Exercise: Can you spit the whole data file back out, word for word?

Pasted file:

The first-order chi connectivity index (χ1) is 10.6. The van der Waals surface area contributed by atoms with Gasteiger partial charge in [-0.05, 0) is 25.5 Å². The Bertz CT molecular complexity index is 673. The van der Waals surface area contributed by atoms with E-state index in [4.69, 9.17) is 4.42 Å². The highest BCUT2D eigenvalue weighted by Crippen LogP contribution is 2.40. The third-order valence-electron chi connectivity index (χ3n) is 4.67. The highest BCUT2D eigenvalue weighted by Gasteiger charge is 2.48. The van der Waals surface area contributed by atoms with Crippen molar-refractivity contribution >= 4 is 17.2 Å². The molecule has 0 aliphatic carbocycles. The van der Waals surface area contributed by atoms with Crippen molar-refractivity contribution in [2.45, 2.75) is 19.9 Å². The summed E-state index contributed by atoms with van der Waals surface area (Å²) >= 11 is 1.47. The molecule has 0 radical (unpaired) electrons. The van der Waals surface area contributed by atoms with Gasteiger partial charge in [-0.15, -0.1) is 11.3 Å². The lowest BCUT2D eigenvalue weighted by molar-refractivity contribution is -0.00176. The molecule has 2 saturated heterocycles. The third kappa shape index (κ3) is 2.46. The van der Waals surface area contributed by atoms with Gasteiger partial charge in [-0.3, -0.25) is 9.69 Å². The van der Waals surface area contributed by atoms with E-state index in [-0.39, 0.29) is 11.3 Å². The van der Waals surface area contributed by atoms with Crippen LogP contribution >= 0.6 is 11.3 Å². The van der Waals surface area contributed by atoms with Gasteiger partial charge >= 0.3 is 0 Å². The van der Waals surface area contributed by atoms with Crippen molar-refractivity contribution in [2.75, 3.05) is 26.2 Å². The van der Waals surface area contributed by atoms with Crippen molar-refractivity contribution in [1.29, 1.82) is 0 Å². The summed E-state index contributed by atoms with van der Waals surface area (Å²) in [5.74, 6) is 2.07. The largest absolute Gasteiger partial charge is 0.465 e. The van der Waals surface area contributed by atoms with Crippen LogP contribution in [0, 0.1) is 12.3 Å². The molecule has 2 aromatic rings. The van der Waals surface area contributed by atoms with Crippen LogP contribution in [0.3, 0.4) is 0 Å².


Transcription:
The first-order chi connectivity index (χ1) is 10.6. The van der Waals surface area contributed by atoms with Gasteiger partial charge in [-0.05, 0) is 25.5 Å². The Bertz CT molecular complexity index is 673. The van der Waals surface area contributed by atoms with E-state index in [4.69, 9.17) is 4.42 Å². The highest BCUT2D eigenvalue weighted by Crippen LogP contribution is 2.40. The third-order valence-electron chi connectivity index (χ3n) is 4.67. The highest BCUT2D eigenvalue weighted by Gasteiger charge is 2.48. The van der Waals surface area contributed by atoms with Crippen molar-refractivity contribution >= 4 is 17.2 Å². The molecule has 0 aliphatic carbocycles. The van der Waals surface area contributed by atoms with Crippen molar-refractivity contribution in [2.45, 2.75) is 19.9 Å². The summed E-state index contributed by atoms with van der Waals surface area (Å²) >= 11 is 1.47. The molecule has 0 radical (unpaired) electrons. The van der Waals surface area contributed by atoms with Gasteiger partial charge in [-0.15, -0.1) is 11.3 Å². The lowest BCUT2D eigenvalue weighted by molar-refractivity contribution is -0.00176. The molecule has 2 saturated heterocycles. The third kappa shape index (κ3) is 2.46. The van der Waals surface area contributed by atoms with Gasteiger partial charge in [-0.3, -0.25) is 9.69 Å². The van der Waals surface area contributed by atoms with E-state index in [-0.39, 0.29) is 11.3 Å². The van der Waals surface area contributed by atoms with Crippen LogP contribution >= 0.6 is 11.3 Å². The van der Waals surface area contributed by atoms with Gasteiger partial charge >= 0.3 is 0 Å². The van der Waals surface area contributed by atoms with Crippen molar-refractivity contribution in [2.75, 3.05) is 26.2 Å². The van der Waals surface area contributed by atoms with Crippen molar-refractivity contribution in [1.29, 1.82) is 0 Å². The summed E-state index contributed by atoms with van der Waals surface area (Å²) in [5.74, 6) is 2.07. The largest absolute Gasteiger partial charge is 0.465 e. The van der Waals surface area contributed by atoms with Crippen LogP contribution in [0, 0.1) is 12.3 Å². The molecule has 2 aromatic rings. The van der Waals surface area contributed by atoms with Crippen LogP contribution in [0.3, 0.4) is 0 Å².